Thame Local History
The Saracens Head

The Saracens Head circa 1988
The Saracens Head circa 1988

The eighteenth century gabled exterior of the former Saracen's Head hides a timber framed building that dates back to at least the fourteenth century.

Recent work carried out at the premises, when converting it to the current estate agents office, established the likely felling date of the main timbers as being about 1315.

The current building (No 7) with its gable end fronting the Buttermarket, forms the cross-wing of a much larger property that encompassed the building now to the west (No 6).

The whole was in all probability a medieval open hall house of cruck construction, No 6 being the open hall with the cross wing (No 7) housing the service apartments on the ground floor with a single chamber above. This large chamber occupied the whole of the three bays of the upper floor and was open to the roof. It was also jetted to the front and the evidence of the dragon beams suggests that the floor projected to the sides also, giving a chamber 10 metres long by 5.3 metres wide.

The building is reputed to have had a vaulted medieval cellar that may have dated back even further. Lupton, in his History of Thame, suggests the brewers who owned the house, removed the vaulting before 1860 in order to gain more room for their casks. He also points out that the house close by, at the corner of North Street, also showed a gothic arch in its cellar. This co-incidence led him to suggest that the three houses from North Street to the Saracen's Head stood on the large vaulted basement of an important building which he thought might have belonged to some religious order.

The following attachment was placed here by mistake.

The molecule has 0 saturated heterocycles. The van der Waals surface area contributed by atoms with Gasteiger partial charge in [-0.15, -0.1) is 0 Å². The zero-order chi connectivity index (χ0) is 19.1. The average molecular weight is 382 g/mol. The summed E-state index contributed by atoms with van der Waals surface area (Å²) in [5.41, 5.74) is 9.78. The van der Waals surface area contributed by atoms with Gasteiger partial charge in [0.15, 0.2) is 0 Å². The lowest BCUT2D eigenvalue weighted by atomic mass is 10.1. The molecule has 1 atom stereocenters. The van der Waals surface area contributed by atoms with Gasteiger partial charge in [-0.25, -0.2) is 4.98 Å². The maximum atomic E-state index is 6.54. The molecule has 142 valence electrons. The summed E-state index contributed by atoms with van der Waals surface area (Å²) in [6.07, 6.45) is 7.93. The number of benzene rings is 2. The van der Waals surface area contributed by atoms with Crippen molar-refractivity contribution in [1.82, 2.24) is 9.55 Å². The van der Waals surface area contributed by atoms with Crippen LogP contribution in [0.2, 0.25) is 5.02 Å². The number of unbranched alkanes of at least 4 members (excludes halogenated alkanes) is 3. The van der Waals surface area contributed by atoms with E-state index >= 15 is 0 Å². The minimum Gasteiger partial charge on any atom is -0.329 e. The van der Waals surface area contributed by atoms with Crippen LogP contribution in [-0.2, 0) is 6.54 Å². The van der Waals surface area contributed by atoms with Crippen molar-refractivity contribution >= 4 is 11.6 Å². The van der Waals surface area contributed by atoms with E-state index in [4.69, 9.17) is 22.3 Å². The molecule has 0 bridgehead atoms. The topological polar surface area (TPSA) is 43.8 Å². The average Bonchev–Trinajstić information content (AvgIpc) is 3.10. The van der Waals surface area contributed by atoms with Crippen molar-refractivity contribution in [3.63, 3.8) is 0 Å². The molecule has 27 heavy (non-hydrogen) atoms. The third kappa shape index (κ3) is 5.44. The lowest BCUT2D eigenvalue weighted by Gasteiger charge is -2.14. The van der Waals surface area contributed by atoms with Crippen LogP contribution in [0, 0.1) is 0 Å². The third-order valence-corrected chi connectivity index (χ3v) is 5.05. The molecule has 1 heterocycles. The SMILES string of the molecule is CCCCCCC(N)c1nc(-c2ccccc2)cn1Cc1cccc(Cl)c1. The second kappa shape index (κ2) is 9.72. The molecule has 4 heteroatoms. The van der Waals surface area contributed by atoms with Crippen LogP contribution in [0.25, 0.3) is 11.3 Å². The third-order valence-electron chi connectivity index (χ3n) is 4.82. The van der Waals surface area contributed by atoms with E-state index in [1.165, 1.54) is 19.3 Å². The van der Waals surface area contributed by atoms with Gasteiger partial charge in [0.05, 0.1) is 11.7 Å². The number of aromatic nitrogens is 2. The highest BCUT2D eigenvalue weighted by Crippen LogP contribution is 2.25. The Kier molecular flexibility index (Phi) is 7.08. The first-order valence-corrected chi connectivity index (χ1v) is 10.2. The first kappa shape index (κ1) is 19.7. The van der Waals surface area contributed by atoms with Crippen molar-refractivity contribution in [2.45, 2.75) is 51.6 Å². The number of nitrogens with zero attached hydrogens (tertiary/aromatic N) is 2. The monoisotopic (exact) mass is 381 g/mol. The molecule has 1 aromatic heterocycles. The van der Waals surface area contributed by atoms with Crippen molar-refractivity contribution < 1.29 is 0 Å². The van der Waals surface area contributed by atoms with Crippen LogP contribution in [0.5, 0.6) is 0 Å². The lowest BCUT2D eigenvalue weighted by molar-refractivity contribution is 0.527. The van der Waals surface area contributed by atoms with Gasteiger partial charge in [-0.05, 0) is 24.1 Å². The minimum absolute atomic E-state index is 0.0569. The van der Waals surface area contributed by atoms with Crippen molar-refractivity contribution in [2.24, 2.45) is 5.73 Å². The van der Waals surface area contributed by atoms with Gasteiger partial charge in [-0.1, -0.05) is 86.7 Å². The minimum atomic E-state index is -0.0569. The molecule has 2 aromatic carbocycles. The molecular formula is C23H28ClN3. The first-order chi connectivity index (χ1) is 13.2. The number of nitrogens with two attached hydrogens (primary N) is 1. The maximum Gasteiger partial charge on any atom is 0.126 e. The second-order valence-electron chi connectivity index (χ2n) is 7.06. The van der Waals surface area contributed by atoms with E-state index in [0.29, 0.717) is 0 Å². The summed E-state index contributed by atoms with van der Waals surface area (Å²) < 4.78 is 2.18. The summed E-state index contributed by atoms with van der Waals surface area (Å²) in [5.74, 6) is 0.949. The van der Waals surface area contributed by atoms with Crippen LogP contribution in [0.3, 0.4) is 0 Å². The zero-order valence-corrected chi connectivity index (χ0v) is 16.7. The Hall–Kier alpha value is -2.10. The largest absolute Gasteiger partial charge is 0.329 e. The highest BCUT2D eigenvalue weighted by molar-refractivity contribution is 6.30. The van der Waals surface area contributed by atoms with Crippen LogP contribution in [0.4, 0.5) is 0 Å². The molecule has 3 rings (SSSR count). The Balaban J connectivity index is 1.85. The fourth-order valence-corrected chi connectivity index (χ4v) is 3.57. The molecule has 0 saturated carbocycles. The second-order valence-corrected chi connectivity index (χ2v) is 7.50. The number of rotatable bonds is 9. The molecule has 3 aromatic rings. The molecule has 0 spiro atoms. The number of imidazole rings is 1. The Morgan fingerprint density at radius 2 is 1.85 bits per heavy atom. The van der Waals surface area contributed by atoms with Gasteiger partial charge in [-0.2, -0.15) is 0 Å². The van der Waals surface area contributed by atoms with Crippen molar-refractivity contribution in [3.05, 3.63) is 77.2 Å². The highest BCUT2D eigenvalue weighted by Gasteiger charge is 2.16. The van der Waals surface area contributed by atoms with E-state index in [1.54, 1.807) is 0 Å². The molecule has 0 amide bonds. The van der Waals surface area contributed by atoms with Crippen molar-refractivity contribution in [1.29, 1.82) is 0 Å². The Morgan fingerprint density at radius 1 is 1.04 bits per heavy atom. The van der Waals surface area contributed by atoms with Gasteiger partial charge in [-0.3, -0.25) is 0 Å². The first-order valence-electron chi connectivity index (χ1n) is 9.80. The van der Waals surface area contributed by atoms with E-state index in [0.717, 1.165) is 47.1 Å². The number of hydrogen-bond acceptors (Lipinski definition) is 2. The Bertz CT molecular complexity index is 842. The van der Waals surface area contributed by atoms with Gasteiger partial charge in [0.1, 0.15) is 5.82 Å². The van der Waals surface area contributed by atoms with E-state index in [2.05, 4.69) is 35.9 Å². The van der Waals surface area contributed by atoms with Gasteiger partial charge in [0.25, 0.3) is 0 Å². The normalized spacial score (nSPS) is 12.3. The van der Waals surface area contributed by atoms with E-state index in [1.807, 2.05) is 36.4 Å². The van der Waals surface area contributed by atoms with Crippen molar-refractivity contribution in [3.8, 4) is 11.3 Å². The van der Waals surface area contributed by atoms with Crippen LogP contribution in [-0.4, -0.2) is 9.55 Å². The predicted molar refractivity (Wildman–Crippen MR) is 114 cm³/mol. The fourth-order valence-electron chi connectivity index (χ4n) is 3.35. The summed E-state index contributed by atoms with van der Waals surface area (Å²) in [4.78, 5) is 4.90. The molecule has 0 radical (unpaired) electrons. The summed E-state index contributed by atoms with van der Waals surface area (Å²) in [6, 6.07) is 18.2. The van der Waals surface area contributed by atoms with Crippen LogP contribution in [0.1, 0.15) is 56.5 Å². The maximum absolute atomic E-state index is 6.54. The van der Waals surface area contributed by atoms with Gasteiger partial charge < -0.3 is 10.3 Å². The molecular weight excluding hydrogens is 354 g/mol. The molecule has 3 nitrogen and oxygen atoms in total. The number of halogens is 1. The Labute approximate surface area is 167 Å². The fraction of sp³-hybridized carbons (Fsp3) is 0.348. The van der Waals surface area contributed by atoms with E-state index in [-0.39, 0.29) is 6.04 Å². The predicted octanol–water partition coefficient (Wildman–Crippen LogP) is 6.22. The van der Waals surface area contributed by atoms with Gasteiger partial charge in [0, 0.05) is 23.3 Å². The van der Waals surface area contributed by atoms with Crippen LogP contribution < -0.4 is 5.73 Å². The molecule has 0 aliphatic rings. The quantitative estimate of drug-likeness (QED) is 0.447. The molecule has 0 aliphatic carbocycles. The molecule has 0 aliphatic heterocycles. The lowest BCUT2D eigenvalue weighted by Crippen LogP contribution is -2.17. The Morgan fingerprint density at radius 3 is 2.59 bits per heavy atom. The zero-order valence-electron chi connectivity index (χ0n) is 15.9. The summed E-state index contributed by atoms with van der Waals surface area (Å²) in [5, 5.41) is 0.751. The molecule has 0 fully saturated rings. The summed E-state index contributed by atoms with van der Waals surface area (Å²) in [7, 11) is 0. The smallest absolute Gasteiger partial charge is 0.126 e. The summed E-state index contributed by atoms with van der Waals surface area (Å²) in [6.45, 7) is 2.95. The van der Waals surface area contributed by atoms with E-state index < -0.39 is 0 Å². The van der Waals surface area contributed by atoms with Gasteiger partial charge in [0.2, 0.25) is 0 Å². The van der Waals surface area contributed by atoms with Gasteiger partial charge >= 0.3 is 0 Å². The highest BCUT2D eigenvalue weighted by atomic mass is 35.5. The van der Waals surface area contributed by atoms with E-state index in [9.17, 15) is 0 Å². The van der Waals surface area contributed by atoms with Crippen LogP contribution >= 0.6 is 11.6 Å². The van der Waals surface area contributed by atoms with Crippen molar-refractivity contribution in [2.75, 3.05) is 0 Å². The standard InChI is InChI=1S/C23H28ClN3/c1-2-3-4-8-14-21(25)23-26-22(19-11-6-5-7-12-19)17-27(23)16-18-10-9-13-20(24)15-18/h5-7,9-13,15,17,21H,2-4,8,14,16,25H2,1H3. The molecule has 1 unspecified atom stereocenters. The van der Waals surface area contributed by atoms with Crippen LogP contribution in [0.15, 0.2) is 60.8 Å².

Lee, however, has pointed out that a Saracen's head was the crest of the Oxfordshire branch of the Marmion family, who lived in Thame until the fifteenth century. Although the site of their home is not known he advances that their mansion covered these groined cellars on the north side of the Butter Market and that later the Saracen's Head inn was built on part of its site and adopted the Marmion crest as its sign.

All this is speculation but we know for certain that the accounts for Thame School in 1575 give the tenant as one Richard Pitman paying a rent of 26s 8d per half year to New College Oxford. Much of the property in Thame that was administered by New College had been acquired to support Lord Williams' foundation of Thame School and there is no reason to suppose that this was not the case for the Saracen's Head.

Thame School continued to own the premises until 1877 when it was sold, along with other property, and bought by the then licensee Francis Seymour. Halls Brewery purchased it in 1913 and it continued as a popular town centre pub until it finally stopped selling beer in 1992.

In the early twentieth century the Saracen's Head gained a reputation as a centre for the sporting fraternity and was at one time the headquarters of Thame Association Football Club.


Thame United Football Club website

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  Thame, Oxfordshire, England